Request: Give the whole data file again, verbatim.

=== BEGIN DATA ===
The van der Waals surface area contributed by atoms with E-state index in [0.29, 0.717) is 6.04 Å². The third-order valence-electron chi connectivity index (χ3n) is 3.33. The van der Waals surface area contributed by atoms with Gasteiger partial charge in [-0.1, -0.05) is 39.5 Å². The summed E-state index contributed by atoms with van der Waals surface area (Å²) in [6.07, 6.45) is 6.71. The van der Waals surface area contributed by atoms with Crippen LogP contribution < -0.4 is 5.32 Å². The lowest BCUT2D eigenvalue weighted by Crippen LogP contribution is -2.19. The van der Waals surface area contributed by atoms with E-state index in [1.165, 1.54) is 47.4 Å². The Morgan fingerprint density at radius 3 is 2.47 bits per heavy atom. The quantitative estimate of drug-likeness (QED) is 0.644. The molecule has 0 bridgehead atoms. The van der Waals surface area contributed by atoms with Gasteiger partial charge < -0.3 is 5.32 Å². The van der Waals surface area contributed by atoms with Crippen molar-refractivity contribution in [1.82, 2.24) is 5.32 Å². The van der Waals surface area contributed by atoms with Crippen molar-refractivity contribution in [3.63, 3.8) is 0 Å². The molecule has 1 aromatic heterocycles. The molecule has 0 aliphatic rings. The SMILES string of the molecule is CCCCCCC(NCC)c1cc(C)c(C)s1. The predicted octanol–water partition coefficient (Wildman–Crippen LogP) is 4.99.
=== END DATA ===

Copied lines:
The van der Waals surface area contributed by atoms with E-state index in [0.29, 0.717) is 6.04 Å². The third-order valence-electron chi connectivity index (χ3n) is 3.33. The van der Waals surface area contributed by atoms with Gasteiger partial charge in [-0.1, -0.05) is 39.5 Å². The summed E-state index contributed by atoms with van der Waals surface area (Å²) in [6.07, 6.45) is 6.71. The van der Waals surface area contributed by atoms with Crippen LogP contribution < -0.4 is 5.32 Å². The lowest BCUT2D eigenvalue weighted by Crippen LogP contribution is -2.19. The van der Waals surface area contributed by atoms with E-state index in [1.165, 1.54) is 47.4 Å². The Morgan fingerprint density at radius 3 is 2.47 bits per heavy atom. The quantitative estimate of drug-likeness (QED) is 0.644. The molecule has 0 bridgehead atoms. The van der Waals surface area contributed by atoms with Gasteiger partial charge < -0.3 is 5.32 Å². The van der Waals surface area contributed by atoms with Crippen molar-refractivity contribution in [1.82, 2.24) is 5.32 Å². The van der Waals surface area contributed by atoms with Crippen molar-refractivity contribution in [3.63, 3.8) is 0 Å². The molecule has 1 aromatic heterocycles. The molecule has 0 aliphatic rings. The SMILES string of the molecule is CCCCCCC(NCC)c1cc(C)c(C)s1. The predicted octanol–water partition coefficient (Wildman–Crippen LogP) is 4.99.